Limitations of WHENEVER Statements
There are two limitations to
- Traps errors indiscriminately. For example,
WHENEVER SQLERRORtraps both missing databases and data entry that violates a
CHECKconstraint, and jumps to a single error-handling routine. While a missing database is a severe error that may require action outside the context of the current program, invalid data entry may be the result of a typing mistake that could be fixed by reentering the data.
- Does not easily enable a program to resume processing at the point where the error occurred. For example, a single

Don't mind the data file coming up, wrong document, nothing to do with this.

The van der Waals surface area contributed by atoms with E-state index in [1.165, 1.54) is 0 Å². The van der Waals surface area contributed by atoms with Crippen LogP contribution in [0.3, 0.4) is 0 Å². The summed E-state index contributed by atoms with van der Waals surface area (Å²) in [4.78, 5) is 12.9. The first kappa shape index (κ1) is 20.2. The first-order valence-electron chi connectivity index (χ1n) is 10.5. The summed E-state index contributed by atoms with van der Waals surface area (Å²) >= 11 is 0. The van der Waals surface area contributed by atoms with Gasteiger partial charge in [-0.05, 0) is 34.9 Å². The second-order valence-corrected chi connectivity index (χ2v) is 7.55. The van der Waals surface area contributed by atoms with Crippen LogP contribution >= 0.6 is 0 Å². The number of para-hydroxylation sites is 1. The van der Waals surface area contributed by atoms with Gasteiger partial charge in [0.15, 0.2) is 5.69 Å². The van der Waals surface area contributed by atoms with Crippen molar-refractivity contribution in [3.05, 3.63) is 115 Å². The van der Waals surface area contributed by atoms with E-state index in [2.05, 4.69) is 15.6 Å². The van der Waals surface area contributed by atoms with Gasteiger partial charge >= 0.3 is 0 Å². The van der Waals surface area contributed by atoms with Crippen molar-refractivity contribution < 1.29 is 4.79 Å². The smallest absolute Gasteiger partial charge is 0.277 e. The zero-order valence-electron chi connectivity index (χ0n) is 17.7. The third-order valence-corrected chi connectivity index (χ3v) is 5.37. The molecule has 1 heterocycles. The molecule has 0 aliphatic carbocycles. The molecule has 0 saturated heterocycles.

WHENEVER SQLERRORcan trap data entry that violates a
CHECKconstraint at several points in a program, but jumps to a single error-handling routine. It might be helpful to allow the user to reenter data in these cases, but the error routine cannot determine where to jump to resume program processing.
Error-handling routines can be very sophisticated. For example, in C or C++, a routine might use a large
CASE statement to examine
SQLCODE directly and respond differently to different values. Even so, creating a sophisticated routine that can resume processing at the point where an error occurred is difficult. To resume processing after error recovery, consider testing
SQLCODE directly after each SQL statement, or consider using a combination of error-handling methods.